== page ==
Maybe it’s the fact that my oldest son is the age that I was when I moved there, maybe it’s the fact that I’ve been possessed by wanderlust lately, but I can’t get Ethiopia out of my mind. I dream of smelling eucalyptus trees, waking up at night to the sound of rain pounding on metal roofs, and seeing tukuls dotting the mountainous landscape. I also dream of having the freedom to travel to places I wasn’t able to see while I lived there due to travel restrictions imposed by war.
I lived in Addis Ababa from 1980 to 1983, while I was in middle school. During that time, Ethiopia was ruled by a communist dictatorship and was in the throes of a civil war. Due to a combination of drought and twisted political machinations, Ethiopia was also facing one of the worst famines in modern history.
I went to the International Community School. My best friend in sixth grade was from Palestine, her father involved with the PLO. Her little brother, who was eight years old and in my brother’s class, had already had military training. I also had a friend from Holland who lived with her family in the leprosy hospital where her father was a doctor.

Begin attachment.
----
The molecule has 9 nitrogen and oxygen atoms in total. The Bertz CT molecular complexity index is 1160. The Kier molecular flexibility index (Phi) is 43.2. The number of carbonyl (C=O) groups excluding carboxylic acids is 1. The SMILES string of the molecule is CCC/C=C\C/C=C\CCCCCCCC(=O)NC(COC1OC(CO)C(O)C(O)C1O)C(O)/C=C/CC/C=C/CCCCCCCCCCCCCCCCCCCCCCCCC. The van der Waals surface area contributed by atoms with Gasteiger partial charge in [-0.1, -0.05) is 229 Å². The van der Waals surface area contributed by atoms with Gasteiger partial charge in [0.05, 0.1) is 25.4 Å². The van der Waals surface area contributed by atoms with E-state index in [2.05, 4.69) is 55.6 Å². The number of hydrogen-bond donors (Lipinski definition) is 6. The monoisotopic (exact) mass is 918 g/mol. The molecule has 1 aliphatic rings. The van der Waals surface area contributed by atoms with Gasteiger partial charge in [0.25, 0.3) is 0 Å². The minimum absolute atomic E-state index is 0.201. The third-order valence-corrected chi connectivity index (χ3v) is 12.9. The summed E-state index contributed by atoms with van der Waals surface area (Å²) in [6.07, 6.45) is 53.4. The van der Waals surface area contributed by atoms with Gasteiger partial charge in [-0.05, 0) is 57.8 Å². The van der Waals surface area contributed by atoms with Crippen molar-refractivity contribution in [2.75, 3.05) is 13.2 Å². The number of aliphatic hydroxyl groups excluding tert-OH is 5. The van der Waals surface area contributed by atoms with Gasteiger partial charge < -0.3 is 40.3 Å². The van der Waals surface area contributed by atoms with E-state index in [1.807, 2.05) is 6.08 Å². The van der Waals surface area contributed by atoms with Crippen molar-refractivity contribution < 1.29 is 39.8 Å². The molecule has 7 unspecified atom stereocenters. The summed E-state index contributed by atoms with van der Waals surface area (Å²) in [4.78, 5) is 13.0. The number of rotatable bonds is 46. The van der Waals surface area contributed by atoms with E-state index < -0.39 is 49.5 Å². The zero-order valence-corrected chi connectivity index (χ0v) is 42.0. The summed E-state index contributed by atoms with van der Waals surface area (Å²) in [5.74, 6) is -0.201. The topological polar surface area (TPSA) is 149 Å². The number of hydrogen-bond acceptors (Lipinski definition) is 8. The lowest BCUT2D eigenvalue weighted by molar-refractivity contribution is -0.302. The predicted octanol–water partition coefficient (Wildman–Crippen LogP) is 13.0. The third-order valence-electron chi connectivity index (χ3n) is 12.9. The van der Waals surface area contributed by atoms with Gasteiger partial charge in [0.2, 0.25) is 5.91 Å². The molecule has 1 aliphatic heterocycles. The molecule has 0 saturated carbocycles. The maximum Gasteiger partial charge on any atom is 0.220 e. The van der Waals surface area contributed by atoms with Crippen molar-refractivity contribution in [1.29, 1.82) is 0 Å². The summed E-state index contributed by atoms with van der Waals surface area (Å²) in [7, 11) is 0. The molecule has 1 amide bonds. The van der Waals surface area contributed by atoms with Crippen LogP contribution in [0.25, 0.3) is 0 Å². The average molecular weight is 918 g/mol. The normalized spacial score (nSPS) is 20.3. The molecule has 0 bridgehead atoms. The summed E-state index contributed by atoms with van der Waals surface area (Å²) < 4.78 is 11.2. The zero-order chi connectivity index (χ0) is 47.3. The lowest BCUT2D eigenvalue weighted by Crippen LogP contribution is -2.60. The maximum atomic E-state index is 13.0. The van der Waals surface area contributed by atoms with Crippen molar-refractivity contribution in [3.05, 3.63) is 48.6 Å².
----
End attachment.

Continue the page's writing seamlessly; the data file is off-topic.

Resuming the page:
My Greek friend Athena lived several houses down from mine. We spent a lot of afternoons after school “climbing” to each other’s house atop the ten foot concrete fences that separated the houses, being careful not to cut ourselves on the broken glass-topped walls. We sometimes forded the giant water towers that were a feature in every backyard in our neighborhood.
I could walk to school and did so occasionally, sometimes being catcalled from the back of army truckloads of young (even to my twelve-year-old eyes) Cuban soldiers.
While I lived there, I was more concerned about school and my friends than what was going on around me (probably a good thing, considering). I’m finally starting to read about Ethiopian history. I’m learning about the Dergue, or communist military junta that took over after Haile Selassie’s ousting. I’m also curious about the thousands of Russian and Cuban troops stationed there in the late 70s and early 80s.
Friends of ours have just relocated to Ethiopia with their eleven-year-old daughter. She’s going to the same school and also walks to school occasionally. I’d like nothing more than to take that walk with her, thirty years and a civil war later.